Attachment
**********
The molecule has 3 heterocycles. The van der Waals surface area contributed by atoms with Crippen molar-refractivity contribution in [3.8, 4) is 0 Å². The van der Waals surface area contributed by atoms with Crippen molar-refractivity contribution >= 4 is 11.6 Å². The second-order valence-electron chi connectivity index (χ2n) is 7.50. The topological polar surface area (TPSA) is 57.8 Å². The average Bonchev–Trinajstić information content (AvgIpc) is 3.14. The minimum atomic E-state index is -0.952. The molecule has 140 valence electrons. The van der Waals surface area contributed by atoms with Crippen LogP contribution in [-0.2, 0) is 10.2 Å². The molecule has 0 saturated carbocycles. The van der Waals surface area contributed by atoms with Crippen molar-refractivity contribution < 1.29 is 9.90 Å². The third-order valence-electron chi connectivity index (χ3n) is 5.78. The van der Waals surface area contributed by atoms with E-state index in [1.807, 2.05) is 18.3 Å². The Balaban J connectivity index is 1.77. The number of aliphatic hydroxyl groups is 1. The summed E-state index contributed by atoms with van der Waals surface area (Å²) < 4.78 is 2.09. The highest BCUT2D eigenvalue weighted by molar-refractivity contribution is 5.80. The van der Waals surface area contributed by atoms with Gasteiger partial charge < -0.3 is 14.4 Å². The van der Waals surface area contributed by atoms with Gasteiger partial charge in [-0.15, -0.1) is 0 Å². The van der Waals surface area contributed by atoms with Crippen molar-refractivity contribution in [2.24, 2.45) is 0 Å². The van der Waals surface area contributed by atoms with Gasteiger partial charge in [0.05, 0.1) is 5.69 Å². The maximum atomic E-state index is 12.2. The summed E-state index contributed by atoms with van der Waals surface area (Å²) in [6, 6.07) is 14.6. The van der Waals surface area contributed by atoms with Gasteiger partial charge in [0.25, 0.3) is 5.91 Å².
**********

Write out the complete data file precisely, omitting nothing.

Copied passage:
The molecule has 3 heterocycles. The van der Waals surface area contributed by atoms with Crippen molar-refractivity contribution in [3.8, 4) is 0 Å². The van der Waals surface area contributed by atoms with Crippen molar-refractivity contribution >= 4 is 11.6 Å². The second-order valence-electron chi connectivity index (χ2n) is 7.50. The topological polar surface area (TPSA) is 57.8 Å². The average Bonchev–Trinajstić information content (AvgIpc) is 3.14. The minimum atomic E-state index is -0.952. The molecule has 140 valence electrons. The van der Waals surface area contributed by atoms with Crippen LogP contribution in [-0.2, 0) is 10.2 Å². The molecule has 0 saturated carbocycles. The van der Waals surface area contributed by atoms with Crippen molar-refractivity contribution < 1.29 is 9.90 Å². The third-order valence-electron chi connectivity index (χ3n) is 5.78. The van der Waals surface area contributed by atoms with E-state index in [1.807, 2.05) is 18.3 Å². The Balaban J connectivity index is 1.77. The number of aliphatic hydroxyl groups is 1. The summed E-state index contributed by atoms with van der Waals surface area (Å²) < 4.78 is 2.09. The highest BCUT2D eigenvalue weighted by molar-refractivity contribution is 5.80. The van der Waals surface area contributed by atoms with Gasteiger partial charge < -0.3 is 14.4 Å². The van der Waals surface area contributed by atoms with Gasteiger partial charge in [-0.15, -0.1) is 0 Å². The van der Waals surface area contributed by atoms with Crippen molar-refractivity contribution in [2.24, 2.45) is 0 Å². The van der Waals surface area contributed by atoms with Gasteiger partial charge in [0.05, 0.1) is 5.69 Å². The maximum atomic E-state index is 12.2. The summed E-state index contributed by atoms with van der Waals surface area (Å²) in [6, 6.07) is 14.6. The van der Waals surface area contributed by atoms with Gasteiger partial charge in [0.25, 0.3) is 5.91 Å².